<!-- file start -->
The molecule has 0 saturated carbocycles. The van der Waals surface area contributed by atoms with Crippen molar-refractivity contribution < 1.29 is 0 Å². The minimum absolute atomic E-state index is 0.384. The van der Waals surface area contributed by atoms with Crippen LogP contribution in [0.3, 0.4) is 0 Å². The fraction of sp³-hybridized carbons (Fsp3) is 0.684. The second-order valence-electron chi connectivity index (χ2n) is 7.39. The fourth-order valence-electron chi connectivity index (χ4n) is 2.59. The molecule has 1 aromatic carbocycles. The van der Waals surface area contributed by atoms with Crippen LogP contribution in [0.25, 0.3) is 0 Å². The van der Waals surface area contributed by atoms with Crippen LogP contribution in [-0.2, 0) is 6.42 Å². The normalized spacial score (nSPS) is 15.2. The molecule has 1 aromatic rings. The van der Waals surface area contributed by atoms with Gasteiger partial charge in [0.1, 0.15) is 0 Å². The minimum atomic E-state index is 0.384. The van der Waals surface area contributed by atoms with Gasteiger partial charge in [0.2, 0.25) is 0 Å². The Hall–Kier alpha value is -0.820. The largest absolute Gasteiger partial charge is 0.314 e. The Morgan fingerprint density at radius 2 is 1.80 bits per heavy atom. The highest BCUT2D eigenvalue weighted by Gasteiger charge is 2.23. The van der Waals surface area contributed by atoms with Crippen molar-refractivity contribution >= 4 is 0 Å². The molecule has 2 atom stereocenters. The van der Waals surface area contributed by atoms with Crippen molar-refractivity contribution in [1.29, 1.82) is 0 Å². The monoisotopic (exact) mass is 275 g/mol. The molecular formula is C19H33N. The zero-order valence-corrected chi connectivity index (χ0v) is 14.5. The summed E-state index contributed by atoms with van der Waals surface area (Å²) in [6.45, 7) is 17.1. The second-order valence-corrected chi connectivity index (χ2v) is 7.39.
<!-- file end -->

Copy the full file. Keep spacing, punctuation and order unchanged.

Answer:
The molecule has 0 saturated carbocycles. The van der Waals surface area contributed by atoms with Crippen molar-refractivity contribution < 1.29 is 0 Å². The minimum absolute atomic E-state index is 0.384. The van der Waals surface area contributed by atoms with Crippen LogP contribution in [0.3, 0.4) is 0 Å². The fraction of sp³-hybridized carbons (Fsp3) is 0.684. The second-order valence-electron chi connectivity index (χ2n) is 7.39. The fourth-order valence-electron chi connectivity index (χ4n) is 2.59. The molecule has 1 aromatic carbocycles. The van der Waals surface area contributed by atoms with Crippen LogP contribution in [0.25, 0.3) is 0 Å². The van der Waals surface area contributed by atoms with Crippen LogP contribution in [-0.2, 0) is 6.42 Å². The normalized spacial score (nSPS) is 15.2. The molecule has 1 aromatic rings. The van der Waals surface area contributed by atoms with Gasteiger partial charge in [0.1, 0.15) is 0 Å². The minimum atomic E-state index is 0.384. The van der Waals surface area contributed by atoms with Gasteiger partial charge in [0.2, 0.25) is 0 Å². The Hall–Kier alpha value is -0.820. The largest absolute Gasteiger partial charge is 0.314 e. The Morgan fingerprint density at radius 2 is 1.80 bits per heavy atom. The highest BCUT2D eigenvalue weighted by Gasteiger charge is 2.23. The van der Waals surface area contributed by atoms with Crippen molar-refractivity contribution >= 4 is 0 Å². The molecule has 2 atom stereocenters. The van der Waals surface area contributed by atoms with Crippen molar-refractivity contribution in [1.29, 1.82) is 0 Å². The monoisotopic (exact) mass is 275 g/mol. The molecular formula is C19H33N. The zero-order valence-corrected chi connectivity index (χ0v) is 14.5. The summed E-state index contributed by atoms with van der Waals surface area (Å²) in [6.45, 7) is 17.1. The second-order valence-corrected chi connectivity index (χ2v) is 7.39.